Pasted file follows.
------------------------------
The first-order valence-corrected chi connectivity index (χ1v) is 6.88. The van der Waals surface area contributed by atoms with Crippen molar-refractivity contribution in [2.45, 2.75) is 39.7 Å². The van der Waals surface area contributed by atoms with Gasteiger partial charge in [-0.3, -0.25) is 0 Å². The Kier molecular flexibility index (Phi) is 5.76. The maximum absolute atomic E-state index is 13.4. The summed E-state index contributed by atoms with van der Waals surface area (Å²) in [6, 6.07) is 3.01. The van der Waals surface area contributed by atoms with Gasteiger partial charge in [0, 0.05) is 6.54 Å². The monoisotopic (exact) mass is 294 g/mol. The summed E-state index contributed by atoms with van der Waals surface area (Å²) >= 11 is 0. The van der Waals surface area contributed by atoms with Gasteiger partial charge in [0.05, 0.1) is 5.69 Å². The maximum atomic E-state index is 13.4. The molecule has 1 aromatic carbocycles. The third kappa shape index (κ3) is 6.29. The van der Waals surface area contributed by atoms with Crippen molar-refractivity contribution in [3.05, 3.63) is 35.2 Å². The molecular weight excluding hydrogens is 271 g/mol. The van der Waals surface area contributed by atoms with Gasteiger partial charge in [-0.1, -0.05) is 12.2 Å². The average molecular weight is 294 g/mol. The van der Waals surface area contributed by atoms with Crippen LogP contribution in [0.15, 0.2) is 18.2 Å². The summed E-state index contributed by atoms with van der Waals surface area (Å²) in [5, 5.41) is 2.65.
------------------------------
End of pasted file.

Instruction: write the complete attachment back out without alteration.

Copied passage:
The first-order valence-corrected chi connectivity index (χ1v) is 6.88. The van der Waals surface area contributed by atoms with Crippen molar-refractivity contribution in [2.45, 2.75) is 39.7 Å². The van der Waals surface area contributed by atoms with Gasteiger partial charge in [-0.3, -0.25) is 0 Å². The Kier molecular flexibility index (Phi) is 5.76. The maximum absolute atomic E-state index is 13.4. The summed E-state index contributed by atoms with van der Waals surface area (Å²) in [6, 6.07) is 3.01. The van der Waals surface area contributed by atoms with Gasteiger partial charge in [0, 0.05) is 6.54 Å². The monoisotopic (exact) mass is 294 g/mol. The summed E-state index contributed by atoms with van der Waals surface area (Å²) >= 11 is 0. The van der Waals surface area contributed by atoms with Gasteiger partial charge in [0.05, 0.1) is 5.69 Å². The maximum atomic E-state index is 13.4. The molecule has 1 aromatic carbocycles. The third kappa shape index (κ3) is 6.29. The van der Waals surface area contributed by atoms with Crippen molar-refractivity contribution in [3.05, 3.63) is 35.2 Å². The molecular weight excluding hydrogens is 271 g/mol. The van der Waals surface area contributed by atoms with Gasteiger partial charge in [-0.1, -0.05) is 12.2 Å². The average molecular weight is 294 g/mol. The van der Waals surface area contributed by atoms with Crippen LogP contribution in [0.15, 0.2) is 18.2 Å². The summed E-state index contributed by atoms with van der Waals surface area (Å²) in [5, 5.41) is 2.65.